Actor: Kevin Kline
Supporting actor: Emile Hirsch
Cinematography: Lajos Koltai
Adapted screenplay: Neil Tolkin
Awards voters love teachers. And maybe because most teachers earn a ridiculously low salary, the Academy of Motion Picture Arts & Sciences figures the least it can do is reward them with Oscar noms.
Recent examples include Robin Williams (“Dead Poets Society”), Richard Dreyfuss (“Mr. Holland’s Opus”) and Meryl Streep (“Music of the Heart”). Going back to 1939, “Goodbye, Mr. Chips” picked up seven noms, including a win for lead Robert Donat. Even the 1969 version garnered an acting nom for Peter O’Toole.
Enter Kevin Kline as a high school Western civilization teacher in Universal’s “The Emperor’s Club.” Kline is handed a classroom of upper-crust adolescents from wealthy families whom he must mold into enterprising young men.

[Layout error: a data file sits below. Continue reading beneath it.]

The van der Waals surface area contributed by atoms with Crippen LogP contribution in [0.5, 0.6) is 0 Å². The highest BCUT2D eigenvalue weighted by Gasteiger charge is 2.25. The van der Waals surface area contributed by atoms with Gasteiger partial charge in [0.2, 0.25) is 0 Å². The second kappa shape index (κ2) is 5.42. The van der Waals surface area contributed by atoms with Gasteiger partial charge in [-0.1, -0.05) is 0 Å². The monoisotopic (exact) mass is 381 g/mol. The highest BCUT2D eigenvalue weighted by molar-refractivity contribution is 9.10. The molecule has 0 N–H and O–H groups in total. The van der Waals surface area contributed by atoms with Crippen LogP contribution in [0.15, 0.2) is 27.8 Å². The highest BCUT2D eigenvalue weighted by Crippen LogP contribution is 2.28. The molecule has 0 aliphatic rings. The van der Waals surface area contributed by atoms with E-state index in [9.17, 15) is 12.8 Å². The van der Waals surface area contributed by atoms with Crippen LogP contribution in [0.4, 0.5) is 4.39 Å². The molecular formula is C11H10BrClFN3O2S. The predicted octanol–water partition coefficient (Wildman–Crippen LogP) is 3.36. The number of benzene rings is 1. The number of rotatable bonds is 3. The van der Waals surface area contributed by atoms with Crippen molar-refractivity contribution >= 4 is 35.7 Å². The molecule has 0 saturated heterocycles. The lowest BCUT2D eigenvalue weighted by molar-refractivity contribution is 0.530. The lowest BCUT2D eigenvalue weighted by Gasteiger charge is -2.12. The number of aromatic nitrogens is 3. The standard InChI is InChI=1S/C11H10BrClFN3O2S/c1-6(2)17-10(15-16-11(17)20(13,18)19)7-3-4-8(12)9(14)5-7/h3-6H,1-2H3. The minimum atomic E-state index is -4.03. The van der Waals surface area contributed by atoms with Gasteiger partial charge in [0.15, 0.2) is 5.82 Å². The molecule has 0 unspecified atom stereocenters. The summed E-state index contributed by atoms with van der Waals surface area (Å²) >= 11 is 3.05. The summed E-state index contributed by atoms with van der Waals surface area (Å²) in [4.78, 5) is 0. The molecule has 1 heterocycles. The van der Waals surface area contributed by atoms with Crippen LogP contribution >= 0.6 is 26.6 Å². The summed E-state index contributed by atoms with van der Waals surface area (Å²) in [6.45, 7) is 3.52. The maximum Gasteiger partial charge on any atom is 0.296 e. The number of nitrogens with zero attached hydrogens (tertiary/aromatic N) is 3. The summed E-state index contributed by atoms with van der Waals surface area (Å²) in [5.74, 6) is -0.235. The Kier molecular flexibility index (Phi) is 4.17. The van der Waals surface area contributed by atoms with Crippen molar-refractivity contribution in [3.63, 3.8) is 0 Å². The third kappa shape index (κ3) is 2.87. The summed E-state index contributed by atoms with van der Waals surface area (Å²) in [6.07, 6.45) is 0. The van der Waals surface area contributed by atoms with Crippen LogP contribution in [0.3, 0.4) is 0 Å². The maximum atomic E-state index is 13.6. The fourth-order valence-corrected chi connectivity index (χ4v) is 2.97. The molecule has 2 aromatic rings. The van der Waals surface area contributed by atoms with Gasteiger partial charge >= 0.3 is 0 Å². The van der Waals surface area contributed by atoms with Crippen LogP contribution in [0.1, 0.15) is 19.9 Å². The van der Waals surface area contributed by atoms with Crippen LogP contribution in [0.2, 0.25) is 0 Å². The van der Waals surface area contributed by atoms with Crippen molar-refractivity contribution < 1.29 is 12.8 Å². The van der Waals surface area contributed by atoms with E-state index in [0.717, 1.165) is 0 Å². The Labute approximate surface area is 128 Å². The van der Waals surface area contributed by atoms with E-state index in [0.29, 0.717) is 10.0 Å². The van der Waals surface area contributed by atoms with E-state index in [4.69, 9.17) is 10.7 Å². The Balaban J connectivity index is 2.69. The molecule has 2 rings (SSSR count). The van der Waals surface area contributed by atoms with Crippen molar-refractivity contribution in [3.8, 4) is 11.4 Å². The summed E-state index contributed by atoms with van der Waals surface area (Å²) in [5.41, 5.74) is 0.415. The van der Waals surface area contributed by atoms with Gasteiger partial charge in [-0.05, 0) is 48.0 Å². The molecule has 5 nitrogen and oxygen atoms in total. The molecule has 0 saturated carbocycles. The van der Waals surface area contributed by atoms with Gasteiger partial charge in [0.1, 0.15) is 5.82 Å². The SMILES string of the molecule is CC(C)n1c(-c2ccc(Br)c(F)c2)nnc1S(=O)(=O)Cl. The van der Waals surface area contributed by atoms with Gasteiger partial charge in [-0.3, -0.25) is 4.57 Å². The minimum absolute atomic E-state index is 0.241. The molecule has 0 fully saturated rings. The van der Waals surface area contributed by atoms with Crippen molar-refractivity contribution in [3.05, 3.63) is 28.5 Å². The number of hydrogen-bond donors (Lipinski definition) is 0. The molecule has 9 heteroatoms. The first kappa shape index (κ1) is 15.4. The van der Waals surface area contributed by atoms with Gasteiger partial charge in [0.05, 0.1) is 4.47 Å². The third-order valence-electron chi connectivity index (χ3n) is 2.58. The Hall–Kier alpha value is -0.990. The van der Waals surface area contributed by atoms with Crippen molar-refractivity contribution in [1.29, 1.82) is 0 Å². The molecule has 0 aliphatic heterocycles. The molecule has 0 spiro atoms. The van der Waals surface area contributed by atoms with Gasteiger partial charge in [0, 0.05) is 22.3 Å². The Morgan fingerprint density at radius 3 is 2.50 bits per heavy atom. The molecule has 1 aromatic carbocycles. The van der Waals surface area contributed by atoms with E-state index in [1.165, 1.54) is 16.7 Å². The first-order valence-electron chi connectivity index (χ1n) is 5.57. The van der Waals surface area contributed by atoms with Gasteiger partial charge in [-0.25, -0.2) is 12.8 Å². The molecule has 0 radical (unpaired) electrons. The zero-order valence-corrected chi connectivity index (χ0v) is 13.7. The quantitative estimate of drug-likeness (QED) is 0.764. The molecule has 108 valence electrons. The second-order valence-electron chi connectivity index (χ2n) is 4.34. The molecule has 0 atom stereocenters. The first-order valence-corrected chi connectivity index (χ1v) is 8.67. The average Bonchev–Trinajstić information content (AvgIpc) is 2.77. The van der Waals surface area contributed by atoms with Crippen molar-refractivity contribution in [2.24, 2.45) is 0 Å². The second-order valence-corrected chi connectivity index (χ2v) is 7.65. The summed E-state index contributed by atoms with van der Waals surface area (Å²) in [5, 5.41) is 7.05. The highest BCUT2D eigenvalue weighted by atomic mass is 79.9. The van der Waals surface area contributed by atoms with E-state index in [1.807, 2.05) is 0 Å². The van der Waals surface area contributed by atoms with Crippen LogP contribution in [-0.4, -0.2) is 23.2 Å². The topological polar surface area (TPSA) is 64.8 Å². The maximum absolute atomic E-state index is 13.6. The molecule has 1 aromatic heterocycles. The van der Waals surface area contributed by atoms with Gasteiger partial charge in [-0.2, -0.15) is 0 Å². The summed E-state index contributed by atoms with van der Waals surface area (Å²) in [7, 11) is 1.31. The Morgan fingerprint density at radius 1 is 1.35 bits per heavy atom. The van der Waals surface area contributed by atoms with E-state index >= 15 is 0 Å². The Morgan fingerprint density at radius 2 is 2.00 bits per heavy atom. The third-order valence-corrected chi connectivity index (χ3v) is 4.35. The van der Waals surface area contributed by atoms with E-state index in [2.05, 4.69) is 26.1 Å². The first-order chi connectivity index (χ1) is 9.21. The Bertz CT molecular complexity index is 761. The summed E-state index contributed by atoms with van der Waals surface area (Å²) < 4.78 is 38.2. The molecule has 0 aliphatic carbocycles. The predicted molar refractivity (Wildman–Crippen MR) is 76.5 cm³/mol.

Like Dreyfuss in “Mr. Holland’s Opus,” Kline’s entire teaching legacy is played out, from his first class to the winding down of a career. Kline’s character’s longevity — not to mention the actor’s range — may capture the attention of voters, who seem to like him. Kline won in his only nomination — supporting actor for 1989’s “A Fish Called Wanda.”
As the troubled U.S. senator’s son to whom Kline attempts to give a little life direction, 17-year-old Emile Hirsch (who also appeared last year in Peter Care’s “The Dangerous Lives of Altar Boys”) may get some notice in the supporting category.
Veteran Hungarian-born cinematographer Lajos Koltai, who was nominated for his work on “Malena” two years ago, brings a visual richness to the campus setting. (The pic was shot in upstate New York at the Emma Willard School.)
Scribe Neil Tolkin wrote the adapted screenplay from the original short story “The Palace Thief,” by Ethan Canin.